I thought I’d quickly detour back to Martinbourgh to follow up on a post I did the other day about the Martinborough Hotel. Well, literally just across the road on the corner of Kitchener Street and Memorial Square is the former Post Office and Store. To this day it remains another fine example of the building and architecture from the pre-1900 era.
The streets of Martinbourgh “Wanting to pay tribute to the city of London, all the streets leading out from the main square were planned and built in the form of a Union Flag.“
If you’re going to name a town, why not name it after yourself! That’s exactly what Irish settler John Martin did in 1879. After arriving in the South Wairarapa District from Wellington in the North Island of New Zealand, John Martin purchased a large sheep station with plans to develop a town in the area. Wanting to pay tribute to the city of London, all the streets leading out from the main square were planned and built in the form of a Union Flag. In 1882, three years after John Martin first purchased the land where Martinbourgh would be developed, on the corner of the town square the grand Martinborough Hotel was built. At the time, so impressive was the Martinborough Hotel, the proprietor boasted that it was ‘the finest hostelries ever erected in any inland town in New Zealand’.
I’d spent the day at Cape Palliser, the southernmost point of the North Island. There, I explored the famous lighthouse, wandered around a few of the fishing villages, avoided washed out sections of road and went for a walk along the beach. Now, arriving back at my base of Martinborough, I discovered snow was starting to fall. Earlier in the day, I read that snow was forecast to fall in the Wairarapa area however that was something I’d chosen to ignore. I’d simply assumed it wouldn’t happen. After all, how often do you really believe snow will fall when it’s forecast.
When John Martin was born at Moneymore, County Londonderry, Ireland, in November 1822, I wonder if it occurred to him that he would end up having a town named after him? John Martin first came to New Zealand on the ship the Lady Nugent in 1841 at the age of 19. After spending most of his years in the North Island (along with a few sea voyagers), he eventually purchased 33,346-acres of land in the Wairarapa for a reported £85,000 in 1879. Martin then split the run into 334 small farms and the township of Waihenga was subdivided into 593 sections and renamed Martinborough.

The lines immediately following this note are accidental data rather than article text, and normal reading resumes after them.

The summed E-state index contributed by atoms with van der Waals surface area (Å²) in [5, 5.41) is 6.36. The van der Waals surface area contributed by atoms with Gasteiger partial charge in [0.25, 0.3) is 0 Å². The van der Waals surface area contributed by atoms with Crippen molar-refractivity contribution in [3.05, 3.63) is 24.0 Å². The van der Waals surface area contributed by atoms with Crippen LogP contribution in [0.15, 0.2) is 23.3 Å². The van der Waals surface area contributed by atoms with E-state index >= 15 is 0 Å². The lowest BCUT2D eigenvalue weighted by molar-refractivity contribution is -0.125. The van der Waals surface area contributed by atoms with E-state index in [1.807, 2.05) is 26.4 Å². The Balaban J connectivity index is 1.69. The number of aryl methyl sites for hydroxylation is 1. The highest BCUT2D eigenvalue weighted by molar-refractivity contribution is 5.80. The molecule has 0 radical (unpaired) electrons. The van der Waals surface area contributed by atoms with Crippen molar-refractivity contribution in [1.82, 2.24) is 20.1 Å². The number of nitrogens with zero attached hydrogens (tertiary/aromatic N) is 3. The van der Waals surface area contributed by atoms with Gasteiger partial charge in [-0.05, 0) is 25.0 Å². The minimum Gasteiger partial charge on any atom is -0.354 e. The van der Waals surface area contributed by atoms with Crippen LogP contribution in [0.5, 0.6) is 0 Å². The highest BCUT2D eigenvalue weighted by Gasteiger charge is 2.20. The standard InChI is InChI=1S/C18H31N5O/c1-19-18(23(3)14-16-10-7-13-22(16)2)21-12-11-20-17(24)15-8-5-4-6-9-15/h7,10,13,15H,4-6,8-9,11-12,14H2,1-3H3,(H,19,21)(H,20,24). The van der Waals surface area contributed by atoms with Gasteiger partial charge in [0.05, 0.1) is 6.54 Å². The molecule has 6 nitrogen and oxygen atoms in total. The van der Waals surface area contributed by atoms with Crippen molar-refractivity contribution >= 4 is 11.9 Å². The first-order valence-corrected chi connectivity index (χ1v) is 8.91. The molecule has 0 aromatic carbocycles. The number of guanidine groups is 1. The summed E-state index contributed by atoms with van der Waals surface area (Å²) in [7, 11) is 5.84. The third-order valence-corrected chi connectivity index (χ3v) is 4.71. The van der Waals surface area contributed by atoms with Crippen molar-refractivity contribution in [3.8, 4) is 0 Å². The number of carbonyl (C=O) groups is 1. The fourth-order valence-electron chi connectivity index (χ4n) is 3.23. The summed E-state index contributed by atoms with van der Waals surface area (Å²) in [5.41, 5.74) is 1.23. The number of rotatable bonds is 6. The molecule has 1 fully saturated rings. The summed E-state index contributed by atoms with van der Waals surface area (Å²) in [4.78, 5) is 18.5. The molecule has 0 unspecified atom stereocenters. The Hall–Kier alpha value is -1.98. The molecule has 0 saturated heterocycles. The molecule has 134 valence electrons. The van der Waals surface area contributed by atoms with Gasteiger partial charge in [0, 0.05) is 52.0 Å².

The next day I awoke feeling cold. Throughout the night the surrounding hills of the Wairarapa had been covered with a dusting of snow. I’d spent the previous evening enjoying the hospitality of the local hotel, discussing the benefits of wearing a Peak Blinder hat and the virtues of the late, great All Black Sir Brian Lochore. This then led to a much deeper discussion on if it’s still possible to make the All Blacks by playing for Wairarapa Bush without playing Super Rugby. We all agreed it wasn’t.
Yesterday, leaving Cape Palliser the weather had turned nasty pretty quickly and so I’d decided to leave having a stroll around the town of Martinborough till the next day. Now, in the brightness of a new morning with the odd hail storm passing overhead, I went for a look around.
The town very much had a ‘summer vibe’ to it. The houses all had either contemporary designs or were upgraded Villa’s with wrap-around decks to provide shade from the summer sun. There were swimming pools, vineyards and olive groves aplenty. All of which suggested that in summer if you like complicated and lavish food platters with expensive wine then this was the place to be. I came to suspect that Martinborough was a place that shutdown over winter and was just now coming out of its hibernation.
Walking in the hail I passed the now familiar hotel and passed the Old Post Office which had been converted to a Boutique shop that among other things, claimed to have Inspiring Sophistication. Not being confident about what inspiring sophistication was, I went in. It took all of about 15 seconds to decide that if what was in front of me was inspiring sophistication then clearly it was something I was lacking. What’s more, since it seemed to involve floral designs, gourmet gift presentations and stuff made with lace, it wasn’t something I’d be purchasing in this lifetime, and dare I say it, the next!
Over the next hour I wandered around the village square and the surrounding shops while rain, hail and snow showers passed by. As I was preparing to leave, I spotted two things that caught my interest. The first of which was a sign at the Wine Merchants. I stood for a moment, studying the sign to make sure I understood it properly. It appeared that you could buy wine and also hire bikes. Now, I don’t want to cause alarm, but doesn’t that seem a tad dangerous to anyone else? Secondly, I discovered that the town of Carterton was nearby. Thus it was that I made up my mind to make Carterton my next stop, after Masterton.
… from a Small City. My daily musings from Ōtepoti to get you inspired. Read the blog, view the photos, embrace the creativity.
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